One thing national headlines focus on when it comes to Louisiana is the size of the prison populations here. It is one of the highest rates of incarceration in the United States and the world. Understanding the problem is important, but the next step, coming up with a solution, is the true challenge.

Many believe that the first step towards combating and turning back the tide of mass incarceration is ending the war on drugs. That idea is not as solid as it seems since, according to Ron Fraser, the entire population of drug offenders makes up only a small fraction of those in prison. The solutions to the mass incarceration, not just in Louisiana, but all over the United States may lie in looking at criminal justice in new ways, such as:

Eliminating mandatory minimums

Mandatory minimum sentences are a great policy for a person to run on in an election. It’s a way for a politician to show that they are tough on crime, but it actually just shows that person is tough on people who commit crimes.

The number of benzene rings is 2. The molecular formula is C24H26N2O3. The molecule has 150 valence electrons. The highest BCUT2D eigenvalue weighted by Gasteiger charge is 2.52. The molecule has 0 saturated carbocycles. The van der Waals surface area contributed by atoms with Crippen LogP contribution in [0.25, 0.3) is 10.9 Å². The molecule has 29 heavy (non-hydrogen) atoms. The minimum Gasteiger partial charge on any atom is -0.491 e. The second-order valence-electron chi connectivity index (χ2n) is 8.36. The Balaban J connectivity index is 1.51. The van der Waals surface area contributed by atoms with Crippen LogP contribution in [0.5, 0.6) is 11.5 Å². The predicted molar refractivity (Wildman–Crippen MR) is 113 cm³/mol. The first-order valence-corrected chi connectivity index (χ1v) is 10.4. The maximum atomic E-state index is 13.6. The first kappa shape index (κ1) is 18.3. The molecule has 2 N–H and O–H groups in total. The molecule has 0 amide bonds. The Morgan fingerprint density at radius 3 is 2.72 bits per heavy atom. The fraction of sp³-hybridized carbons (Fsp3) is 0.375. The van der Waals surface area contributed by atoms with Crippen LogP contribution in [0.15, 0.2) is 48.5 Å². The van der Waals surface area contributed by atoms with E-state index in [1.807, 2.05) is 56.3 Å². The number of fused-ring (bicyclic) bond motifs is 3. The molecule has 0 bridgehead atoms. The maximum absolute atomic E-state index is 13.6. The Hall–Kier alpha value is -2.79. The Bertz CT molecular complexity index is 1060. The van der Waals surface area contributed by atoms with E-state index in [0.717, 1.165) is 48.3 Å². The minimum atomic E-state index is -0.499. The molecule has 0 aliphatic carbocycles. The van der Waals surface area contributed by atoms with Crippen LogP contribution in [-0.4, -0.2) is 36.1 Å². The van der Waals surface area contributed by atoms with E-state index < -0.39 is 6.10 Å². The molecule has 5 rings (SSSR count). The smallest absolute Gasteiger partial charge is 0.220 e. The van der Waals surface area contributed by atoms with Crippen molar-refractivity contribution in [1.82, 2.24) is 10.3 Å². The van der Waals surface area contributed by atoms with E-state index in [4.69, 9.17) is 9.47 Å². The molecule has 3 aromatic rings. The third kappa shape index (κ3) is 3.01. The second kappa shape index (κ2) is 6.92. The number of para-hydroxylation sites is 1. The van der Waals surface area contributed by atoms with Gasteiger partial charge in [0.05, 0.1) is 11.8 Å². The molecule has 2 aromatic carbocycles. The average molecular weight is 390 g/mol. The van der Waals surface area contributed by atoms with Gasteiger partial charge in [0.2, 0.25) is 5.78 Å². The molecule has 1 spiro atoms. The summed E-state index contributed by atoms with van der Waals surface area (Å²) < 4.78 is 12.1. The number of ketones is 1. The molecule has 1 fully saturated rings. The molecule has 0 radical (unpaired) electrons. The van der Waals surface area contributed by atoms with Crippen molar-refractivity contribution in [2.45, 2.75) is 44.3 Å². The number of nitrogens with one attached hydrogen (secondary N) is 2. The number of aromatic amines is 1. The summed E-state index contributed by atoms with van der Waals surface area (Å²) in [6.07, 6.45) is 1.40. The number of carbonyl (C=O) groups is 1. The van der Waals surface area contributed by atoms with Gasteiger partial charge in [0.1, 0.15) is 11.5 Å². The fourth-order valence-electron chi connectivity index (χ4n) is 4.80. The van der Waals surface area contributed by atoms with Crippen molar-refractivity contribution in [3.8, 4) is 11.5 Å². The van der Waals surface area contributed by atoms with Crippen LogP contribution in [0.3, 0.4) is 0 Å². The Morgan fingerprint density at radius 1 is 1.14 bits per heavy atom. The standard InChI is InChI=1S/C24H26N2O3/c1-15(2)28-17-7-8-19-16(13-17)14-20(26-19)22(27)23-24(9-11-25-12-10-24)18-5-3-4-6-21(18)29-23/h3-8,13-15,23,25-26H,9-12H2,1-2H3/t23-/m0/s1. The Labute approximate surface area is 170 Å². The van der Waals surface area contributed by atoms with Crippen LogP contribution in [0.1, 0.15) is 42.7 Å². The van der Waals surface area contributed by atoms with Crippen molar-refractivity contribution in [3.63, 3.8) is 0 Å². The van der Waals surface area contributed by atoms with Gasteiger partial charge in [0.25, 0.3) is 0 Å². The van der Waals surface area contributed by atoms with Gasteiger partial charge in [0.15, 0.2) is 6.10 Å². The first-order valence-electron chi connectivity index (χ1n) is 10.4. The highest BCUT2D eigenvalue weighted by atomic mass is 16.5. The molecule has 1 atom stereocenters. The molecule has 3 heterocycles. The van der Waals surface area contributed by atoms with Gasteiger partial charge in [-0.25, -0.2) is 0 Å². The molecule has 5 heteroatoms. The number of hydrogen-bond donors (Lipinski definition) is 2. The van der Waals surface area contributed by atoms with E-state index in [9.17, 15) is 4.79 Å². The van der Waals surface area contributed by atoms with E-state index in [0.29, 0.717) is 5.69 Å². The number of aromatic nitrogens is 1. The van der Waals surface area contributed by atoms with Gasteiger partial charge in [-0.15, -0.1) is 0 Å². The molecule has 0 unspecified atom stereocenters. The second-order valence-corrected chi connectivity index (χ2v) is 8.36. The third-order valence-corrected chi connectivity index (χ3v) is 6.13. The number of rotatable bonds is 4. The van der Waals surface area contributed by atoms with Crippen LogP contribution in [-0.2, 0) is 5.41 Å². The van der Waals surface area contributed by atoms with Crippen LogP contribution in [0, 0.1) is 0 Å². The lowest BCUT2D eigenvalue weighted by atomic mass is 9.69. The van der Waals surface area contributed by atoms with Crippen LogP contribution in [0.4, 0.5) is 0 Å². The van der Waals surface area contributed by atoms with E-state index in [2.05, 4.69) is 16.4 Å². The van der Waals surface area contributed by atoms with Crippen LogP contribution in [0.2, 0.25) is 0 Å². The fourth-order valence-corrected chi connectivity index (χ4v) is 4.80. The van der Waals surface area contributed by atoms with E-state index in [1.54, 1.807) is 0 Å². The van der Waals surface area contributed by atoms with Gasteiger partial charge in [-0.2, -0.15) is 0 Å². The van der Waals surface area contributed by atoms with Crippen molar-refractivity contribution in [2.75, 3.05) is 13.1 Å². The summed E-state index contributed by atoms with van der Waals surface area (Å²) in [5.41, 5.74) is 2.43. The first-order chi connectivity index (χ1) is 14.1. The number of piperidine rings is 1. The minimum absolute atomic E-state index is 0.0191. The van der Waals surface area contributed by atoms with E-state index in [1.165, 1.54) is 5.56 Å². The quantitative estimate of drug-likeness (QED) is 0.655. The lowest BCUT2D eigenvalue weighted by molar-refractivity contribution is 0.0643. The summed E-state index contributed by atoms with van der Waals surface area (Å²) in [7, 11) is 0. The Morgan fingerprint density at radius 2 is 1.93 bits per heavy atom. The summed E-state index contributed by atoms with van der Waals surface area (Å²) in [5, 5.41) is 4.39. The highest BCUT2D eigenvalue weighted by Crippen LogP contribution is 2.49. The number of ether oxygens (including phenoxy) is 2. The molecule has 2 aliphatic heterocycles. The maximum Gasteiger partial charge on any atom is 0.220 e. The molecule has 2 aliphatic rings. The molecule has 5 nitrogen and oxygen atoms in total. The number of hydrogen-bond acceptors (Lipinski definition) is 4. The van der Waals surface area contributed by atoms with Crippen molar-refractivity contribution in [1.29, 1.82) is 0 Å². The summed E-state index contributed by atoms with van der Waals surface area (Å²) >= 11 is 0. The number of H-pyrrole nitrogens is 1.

Changing how prosecutors and judges are selected

In most states, as Fraser states in his column, choose prosecutors through elections. The same goes for judges. Leaving an important legal position up to an election doesn’t mean the best person is elected, merely the most popular. It also becomes a problematic conflict when a prosecutor or judge is running for an election while also working on your case.

A good defense attorney

It might be unpopular, but the American legal system is based on lawyers fighting it out. The best fail-safe against mass incarceration is having a strong, dedicated lawyer on your team fighting for your freedom. Other ways to fix the system of mass incarceration are largely out of your hands, but finding the right lawyer is one way you can take control back for yourself.

Mass incarceration can be fixed.

There are many ideas for how we should fix the problem of mass incarceration in the US and Louisiana specifically. The first step, however, will be making the decision to act.